Post UTME Syllabus in Literature-in-English

This is complete Post UTME Syllabus in Literature-in-English for candidates who are writing post utme exam this year in various universities. So, if you are preparing for post utme exam, it’s important that you follow this syllabus while you are reading. Try as much as possible to cover it with text books and post utme past questions.

Post UTME Syllabus in Literature-in-English Objectives

This syllabus assumes that students are already familiar with the basic forms of literary expression. Poetry. Drama and Narrative Prose. It also assumes that they can recognize the various sub-forms of each: the lyric: narrative poetry; comedy, tragedy, the novel, short story, novella, etc. Spread over two contact periods, this syllabus therefore introduces the students to the following basic elements of literary criticism in the three major forms:

i) what to look for when reading any literary work;

ii) the proper language of literary criticism and how to use it;

iii)   how to begin to appreciate that literature uses words artistically; and

iv) above all, how to develop a critical attitude.

See: Post UTME Syllabus in English Language

Post UTME Syllabus in Literature-in-English Contents


A. Introduction and Scope

  1. Meaning of Literature
  2. Scope of Literature
  3. Functions of Literature
  4. Characteristics of Literature
  5. Elements of Literature
  6. Figures of Speech
  7. Relationship between principles

B. The Three Genres of Literature

  1. Drama
  2. Poetry
  3. Prose fiction

C. Drama

  1. Distinguishing features
  2. Types Forms
  3. Functions
  4. Technical properties
  5. Elements of Drama
  6. Literary interpretation o JAMB recommended play texts

D. Poetry

  1. Basic forms
  2. Fundamental features
  3. Functions
  4. Poetic devices
  5. Elements of Poetry
  1. Verse forms
  2. Literary appreciation of JAMB recommended poems

E. Prose Fiction

  1. Basic types
  2. Features of Prose fiction
  3. Functions
  1. Narrative Techniques
  2. Elements of Fictions
  3. Textual analysis of JAMB recommended prose narratives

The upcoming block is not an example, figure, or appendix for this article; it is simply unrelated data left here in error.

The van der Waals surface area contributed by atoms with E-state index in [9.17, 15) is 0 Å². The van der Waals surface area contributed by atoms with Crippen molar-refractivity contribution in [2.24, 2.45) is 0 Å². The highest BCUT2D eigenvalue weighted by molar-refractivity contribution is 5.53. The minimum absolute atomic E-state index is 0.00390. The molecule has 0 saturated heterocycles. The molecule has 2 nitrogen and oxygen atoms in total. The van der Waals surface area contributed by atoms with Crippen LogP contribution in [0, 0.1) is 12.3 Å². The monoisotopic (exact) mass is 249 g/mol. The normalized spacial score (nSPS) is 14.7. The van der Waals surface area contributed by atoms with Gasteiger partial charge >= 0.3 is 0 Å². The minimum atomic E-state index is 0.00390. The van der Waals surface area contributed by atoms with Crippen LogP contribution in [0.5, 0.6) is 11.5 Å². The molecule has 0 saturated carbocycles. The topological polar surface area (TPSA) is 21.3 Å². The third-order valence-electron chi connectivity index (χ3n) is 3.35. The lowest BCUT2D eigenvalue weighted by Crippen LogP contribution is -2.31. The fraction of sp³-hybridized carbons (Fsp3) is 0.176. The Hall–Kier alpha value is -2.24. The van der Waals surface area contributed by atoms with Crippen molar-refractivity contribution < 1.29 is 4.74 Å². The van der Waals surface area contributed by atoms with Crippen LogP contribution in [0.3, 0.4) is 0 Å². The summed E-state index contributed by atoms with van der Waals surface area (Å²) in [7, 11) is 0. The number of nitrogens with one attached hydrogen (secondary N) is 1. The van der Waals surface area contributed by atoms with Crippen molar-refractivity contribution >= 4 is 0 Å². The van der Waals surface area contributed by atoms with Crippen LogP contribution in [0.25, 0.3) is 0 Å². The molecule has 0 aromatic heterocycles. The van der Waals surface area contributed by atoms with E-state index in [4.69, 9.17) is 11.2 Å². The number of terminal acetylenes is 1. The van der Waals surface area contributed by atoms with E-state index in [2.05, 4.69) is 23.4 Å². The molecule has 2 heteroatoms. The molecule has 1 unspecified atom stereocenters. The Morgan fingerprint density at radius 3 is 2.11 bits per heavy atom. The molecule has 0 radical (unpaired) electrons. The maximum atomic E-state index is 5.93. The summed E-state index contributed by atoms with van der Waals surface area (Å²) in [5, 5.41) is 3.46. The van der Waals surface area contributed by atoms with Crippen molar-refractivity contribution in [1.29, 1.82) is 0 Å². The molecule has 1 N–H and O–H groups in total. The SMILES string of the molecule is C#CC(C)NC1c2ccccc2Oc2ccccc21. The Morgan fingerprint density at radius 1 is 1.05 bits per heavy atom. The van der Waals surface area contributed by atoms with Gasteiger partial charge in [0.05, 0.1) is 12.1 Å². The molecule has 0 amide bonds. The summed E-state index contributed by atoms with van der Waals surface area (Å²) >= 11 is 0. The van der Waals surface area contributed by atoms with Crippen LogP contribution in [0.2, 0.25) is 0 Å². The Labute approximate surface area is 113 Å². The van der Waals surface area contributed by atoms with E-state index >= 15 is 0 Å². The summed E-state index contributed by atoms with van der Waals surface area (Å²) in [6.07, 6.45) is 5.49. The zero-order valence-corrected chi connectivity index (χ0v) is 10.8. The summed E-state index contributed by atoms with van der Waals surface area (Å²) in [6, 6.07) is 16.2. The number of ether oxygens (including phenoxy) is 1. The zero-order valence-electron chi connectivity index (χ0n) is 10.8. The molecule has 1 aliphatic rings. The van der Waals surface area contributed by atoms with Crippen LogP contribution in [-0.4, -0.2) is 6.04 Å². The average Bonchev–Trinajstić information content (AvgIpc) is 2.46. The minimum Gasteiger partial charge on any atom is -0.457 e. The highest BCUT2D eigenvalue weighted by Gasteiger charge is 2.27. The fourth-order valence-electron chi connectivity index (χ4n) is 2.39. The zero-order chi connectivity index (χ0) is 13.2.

F. Drama, Poetry and Prose Differences and Similarities

G. Basic Literary Forms

  1. Allegory
  2. Epic
  3. Romance
  4. Satire
  5. Didactic Writing, etc.

H. Critical Analysis of Sample Prose Texts

The students will be introduced to the themes, subject matters, setting, plot, techniques, point of view, diction and general artistic devices of selected prose texts. The selection will cover the following forms of prose narratives:

  1. Short Stories
  2. Novella

See Also: Post UTME Syllabus in Christian Religious Knowledge

I. Critical Analysis of Sample Poems

The students will be introduced to the rudiments of analyzing poems. This will cover such areas as themes, subject matters, poetic devices, metre, verse forms, tone, nood, syllable, rhyme and rhythm, etc. The selection will cut across the four regions of Africa. The following forms of African poetry will be considered:

  1. Lyrics
  2. Ode
  3. Ballad
  4. Sonnet
  5. Elegy
  6. Dirge
  7. Narrative
  8. Descriptive
  9. Lullaby
  10. Pastoral etc

J. Literary appreciation of Unseen passages/extracts from Drama. Prose and Poetry.



  1. Introduction to African Literature:

–     From orality to written texts

–     Western influences

–     Language issues

–     Historical and political issues

See Also: Post UTME Syllabus in Government

  1. Shared Antecedents, Thematic Preoccupations and Stylistic Features of African Drama – A General Survey.
  2. African Drama and Regional Diversities.
  3. Major Motifs in African Drama: Realism pre-colonial experience, colonial experience and post/neo-colonial experience. The common recurring issues include post-colonial disillusionment, betrayal of trust, frustration, decadence, misrule, anarchy, etc.
  4. Critical interpretations of selected plays across the continent:
  5. Wole Soyinka’s The Trials of Brother Jero
  6. Athol Fugard’s Sizwe Bansi is Dead
  7. Al-Hakim’s The Fate of a Cockroach.
  8. Ngugi and Mugo’s The Trial of Dedan Kimathi.
  9. Non-African Drama Themes, motifs, techniques, major practitioners.
  10. Critical analysis of selected non-African plays. Among the playwrights to be considered are William Shakespeare, G.B. Shaw, T. S. Eliot, LeRoi Jones, Harold Pinter, etc.
  11. Introduction to the English novel major periods, major practitioners, major themes, techniques, etc.
  12. Critical analysis of selected English novels:
  13. William Golding’s Lord of the Flies.
  14. Thomas Hardy’s The Mayor of Casterbridge, etc.
  15. Non-African Poetry Themes, motifs, major practitioners, techniques, etc.
  16. Critical analysis of selected non-African poems:
  17. T.S. Eliot’s poems
  18. Claude Mckay’s poems
  19. Jonne Donne’s poems
  20. S.T. Coleridge’s poems. etc.
  21. Oral literature in Africa
  22. Forms. Functions and Regional samples.
  23. Oral poetry elegy, ballad, lyrics, lullaby, dirge, epic, etc.
  24. Oral narratives myths, legends, folktales, riddles, proverbs, etc.
  25. Festival institutions indigenous African drama (performance).

See: Recommended List of Books and Materials to Read for Your Post UTME Exam

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